Now imagine you're a busy doctor with many patients to treat, and one of them happens to be a needy person. It must be extemely frustrating to have a patient who returns repeatedly with symptoms you just can't help.

Doctors don't refer to these people as needy people, they call them difficult patients, and there are attributes that define this type of patient:

• Insist on being prescribed an unnecessary drug.
• Show dissatisfaction with care.
• Have unrealistic expectations for care.
• Visit regularly but ignore medical advice.
• Complain persistently, although the doctor has done everything possible to help.
• Insist on an unnecessary test.
• Are verbally abusive.
• Do not express appropriate respect.

There are two sides to every story though. Doctors can contribute to their patient's difficult behavior for the following reasons:

·         Some doctors are just frustrated.
·         Some patients demand treatments doctors are unwilling to provide or prescribe.
·         Patients who show up too frequently in emergency rooms may be turned away or mentally blacklisted in some way.
·         Sometimes doctors refuse to see patients out of a belief that a disease doesn't exist.
·         Some doctors just don't want to work with empowered patients.
·         The most repeated reason doctors will turn a patient away has to do with patients in real pain vs. drug-seeking patients.
Whether you are a frustrated patient or frustrated doctor, take a good hard look at yourself. If you're being honest with yourself, do you find that you ever exhibit any of the behaviors described above. If so, why? For both the patient and doctor to succeed, you need to listen to one another, be willing to try different things, and try these things in a positive way. Going at each other with cross-purposes give both doctors and patients bad names, and no one feels any better.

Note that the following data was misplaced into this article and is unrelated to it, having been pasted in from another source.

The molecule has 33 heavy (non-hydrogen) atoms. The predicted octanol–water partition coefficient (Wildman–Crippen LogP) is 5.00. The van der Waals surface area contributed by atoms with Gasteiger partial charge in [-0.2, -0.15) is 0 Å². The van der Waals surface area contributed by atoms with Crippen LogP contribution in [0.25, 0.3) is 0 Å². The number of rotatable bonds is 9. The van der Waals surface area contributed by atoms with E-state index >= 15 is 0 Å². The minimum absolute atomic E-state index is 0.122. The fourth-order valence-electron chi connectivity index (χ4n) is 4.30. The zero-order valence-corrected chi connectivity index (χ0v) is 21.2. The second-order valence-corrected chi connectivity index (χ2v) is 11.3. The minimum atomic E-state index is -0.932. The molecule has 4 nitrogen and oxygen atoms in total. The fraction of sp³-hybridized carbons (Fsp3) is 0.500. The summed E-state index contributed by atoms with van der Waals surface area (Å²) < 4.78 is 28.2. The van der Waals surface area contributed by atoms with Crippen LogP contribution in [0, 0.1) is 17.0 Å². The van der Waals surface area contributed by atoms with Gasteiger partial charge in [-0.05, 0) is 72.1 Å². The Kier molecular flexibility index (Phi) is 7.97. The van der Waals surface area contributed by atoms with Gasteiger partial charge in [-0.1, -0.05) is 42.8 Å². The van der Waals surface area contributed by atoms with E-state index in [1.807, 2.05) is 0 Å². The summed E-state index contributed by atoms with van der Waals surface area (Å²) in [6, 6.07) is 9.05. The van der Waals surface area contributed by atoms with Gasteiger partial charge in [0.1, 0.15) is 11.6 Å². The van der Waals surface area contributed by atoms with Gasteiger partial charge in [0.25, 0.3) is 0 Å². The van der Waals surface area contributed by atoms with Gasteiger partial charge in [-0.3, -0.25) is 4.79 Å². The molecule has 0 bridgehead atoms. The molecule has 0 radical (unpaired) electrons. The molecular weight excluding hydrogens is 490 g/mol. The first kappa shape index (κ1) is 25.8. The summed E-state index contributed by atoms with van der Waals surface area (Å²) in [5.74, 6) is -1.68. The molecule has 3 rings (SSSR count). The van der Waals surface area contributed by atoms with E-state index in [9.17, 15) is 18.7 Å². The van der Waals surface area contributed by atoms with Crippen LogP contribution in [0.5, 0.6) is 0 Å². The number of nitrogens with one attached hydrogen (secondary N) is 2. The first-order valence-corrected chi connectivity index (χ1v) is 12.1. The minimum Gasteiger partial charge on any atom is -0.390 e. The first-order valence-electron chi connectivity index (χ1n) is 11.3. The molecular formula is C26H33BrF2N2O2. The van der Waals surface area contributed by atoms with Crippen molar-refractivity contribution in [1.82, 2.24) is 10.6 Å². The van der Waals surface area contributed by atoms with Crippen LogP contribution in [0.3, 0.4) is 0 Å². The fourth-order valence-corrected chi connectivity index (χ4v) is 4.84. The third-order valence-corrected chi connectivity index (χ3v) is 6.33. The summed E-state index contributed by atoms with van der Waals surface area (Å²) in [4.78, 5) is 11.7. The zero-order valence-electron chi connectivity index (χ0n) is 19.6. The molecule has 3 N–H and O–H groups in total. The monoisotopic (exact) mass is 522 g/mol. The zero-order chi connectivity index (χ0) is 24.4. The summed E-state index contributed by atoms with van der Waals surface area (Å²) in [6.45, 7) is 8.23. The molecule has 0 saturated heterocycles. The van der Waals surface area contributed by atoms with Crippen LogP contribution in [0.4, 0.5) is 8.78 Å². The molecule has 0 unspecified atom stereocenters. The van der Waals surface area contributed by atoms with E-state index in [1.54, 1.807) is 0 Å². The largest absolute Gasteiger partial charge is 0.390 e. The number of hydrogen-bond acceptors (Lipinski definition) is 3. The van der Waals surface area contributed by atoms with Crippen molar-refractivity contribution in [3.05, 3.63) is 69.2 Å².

Friday, February 17, 2012

Fibro: Mass Hysteria? Part 2

In my last post (2/16/2012 - Fibro: Mass Hysteria? ), I shared a letter from a doctor in New York City. In this letter, Dr. Kaddoch states,  "Disorders like chronic back pain, fibromyalgia, chronic fatigue syndrome and irritable bowel syndrome have spread in epidemic proportions despite little consensus among physicians as to their etiology or to an optimal management and treatment approach. These are the telltale features of psychosomatic disease."

Let's take a moment to compare the symptoms and diagnosis of conversion disorder versus fibromyalgia as shown on the Mayo Clinic's website.

Conversion Disorder (Mass Hysteria)
Conversion disorder symptoms usually appear suddenly after a stressful event. Common symptoms can include:
·    Poor coordination or balance
·    Paralysis in an arm or leg
·    Difficulty swallowing or "a lump in the throat"
·    Inability to speak
·    Vision problems, including double vision and blindness